Stingrays will eat a wide variety of foods. Maintaining a varied diet is extremely important in captive animals, as monocultural diets incur a risk of nutritional deficiencies. Stingrays are very active, and should be fed at least once a day, preferably twice or even three times daily. The daily diet can be varied in order to create some environmental enrichment as well as balanced nutrition for rays.
First foods for newly acquired rays should be blackworms or tubifex worms. These foods seem to be most readily accepted, and are small enough to be inadvertently ingested either by mouth or through spiracle, thereby giving ray an opportunity to taste these possibly unfamiliar foods by chance. Foods that have been used for very small specimens, such as teacup rays, are small insect larvae such as mosquito larvae, small shrimp known as ghost shrimp or glass shrimp, live adult brine shrimp, and blackworms. Chitinous foods such as shrimp provide less nutritional value than do soft-bodied foods, and so should not be used as sole food items.
The best way to be certain that your new stingray is feeding is to watch spiracles as ray passes over food on bottom of tank. If it is eating, you will see spiracles opening and closing rapidly, or fluttering, as food is ingested and water is passed from mouth and out spiracles. Once you observe a newly acquired ray readily feeding on black-worms or redworms introduce finely chopped night crawlers in small quantities. Once stingrays recognize these as food, most will readily eat them. Later, experiment with other types of food.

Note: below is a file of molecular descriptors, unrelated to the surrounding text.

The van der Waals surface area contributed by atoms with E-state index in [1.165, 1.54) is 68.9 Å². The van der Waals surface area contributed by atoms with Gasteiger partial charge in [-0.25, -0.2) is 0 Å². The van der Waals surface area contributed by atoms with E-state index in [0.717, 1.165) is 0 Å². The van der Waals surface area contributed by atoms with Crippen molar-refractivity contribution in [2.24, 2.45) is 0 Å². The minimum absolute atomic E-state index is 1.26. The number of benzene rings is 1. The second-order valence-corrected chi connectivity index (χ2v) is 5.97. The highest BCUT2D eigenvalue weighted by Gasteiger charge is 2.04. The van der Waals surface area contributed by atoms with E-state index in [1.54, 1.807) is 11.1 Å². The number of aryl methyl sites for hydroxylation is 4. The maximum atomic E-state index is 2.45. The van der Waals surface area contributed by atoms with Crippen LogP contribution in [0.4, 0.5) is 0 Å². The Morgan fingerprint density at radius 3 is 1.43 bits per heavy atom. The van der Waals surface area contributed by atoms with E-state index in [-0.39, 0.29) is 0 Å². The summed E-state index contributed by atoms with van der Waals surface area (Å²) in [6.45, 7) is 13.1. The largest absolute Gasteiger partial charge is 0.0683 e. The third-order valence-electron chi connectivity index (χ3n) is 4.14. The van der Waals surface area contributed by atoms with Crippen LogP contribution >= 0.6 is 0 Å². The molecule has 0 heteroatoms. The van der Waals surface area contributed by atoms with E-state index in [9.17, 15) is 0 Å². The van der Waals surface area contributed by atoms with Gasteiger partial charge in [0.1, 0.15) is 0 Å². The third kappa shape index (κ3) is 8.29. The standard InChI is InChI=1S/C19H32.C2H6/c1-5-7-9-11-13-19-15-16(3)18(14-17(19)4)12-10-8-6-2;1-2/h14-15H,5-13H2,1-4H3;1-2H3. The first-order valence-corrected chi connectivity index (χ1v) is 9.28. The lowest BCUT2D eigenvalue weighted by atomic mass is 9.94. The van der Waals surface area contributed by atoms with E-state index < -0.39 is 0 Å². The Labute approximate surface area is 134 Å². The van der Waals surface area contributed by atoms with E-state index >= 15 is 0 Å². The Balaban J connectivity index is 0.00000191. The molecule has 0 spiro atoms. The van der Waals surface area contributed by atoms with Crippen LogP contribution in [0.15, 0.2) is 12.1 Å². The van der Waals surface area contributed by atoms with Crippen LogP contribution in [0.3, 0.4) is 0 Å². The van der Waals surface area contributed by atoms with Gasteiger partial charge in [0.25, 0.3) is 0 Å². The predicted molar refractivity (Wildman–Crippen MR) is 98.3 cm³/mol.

Types of Food
Feed live foods, including blackworms or tubifex worms, in quantities adequate to allow a small amount to be left in tank so rays can browse later. However, when cleaning substrate, note whether a significant amount of living worms is present; blackworms and tubifex worms will colonize substrate if not eaten and add to nitrogenous waste production in aquarium.
Nonlive, Nonaquatic Foods
Chopped earthworms, redworms, or night crawlers and any nonlive, nonaquatic foods should be fed in smaller quantities to prevent any overlooked food from decomposing in tank. Keep in mind that stingrays have relatively small mouths-a 10-inch (25-cm) ray may have a mouth that is 1/2 to 3/4 inch (13 to 19 mm) wide, so chopped food items must be small enough to be eaten easily. If a ray ingests a piece of food and repeatedly spits it out and ingests it again, this usually indicates that particle is too large. Some ray species, such as antenna rays, have extremely small mouths relative to their size.
Once acclimated, rays often develop techniques for eating larger pieces of food; for example, newly imported rays may have difficulty consuming even small chopped pieces of night crawlers. Eventually, however, they learn to eat an entire worm by sucking it into their oral cavity without chewing. Newly acquired rays also often ignore feeder goldfish but they quickly learn to chase down and consume feeders, even learning where they hide in tank.
Commercially Prepared Foods
Stingrays may learn to eat other unfamiliar foods such as brine shrimp, pellet foods, or other commercially prepared foods. While there is probably no harm in offering these foods to rays, it is best to use fresh, live, or frozen foods as dietary staple. Although stingrays often do not initially accept frozen or other nonliving foods, they may soon learn to eat these foods after they have been acclimated. A benefit of frozen foods is that they are less likely than live foods to introduce diseases or parasites.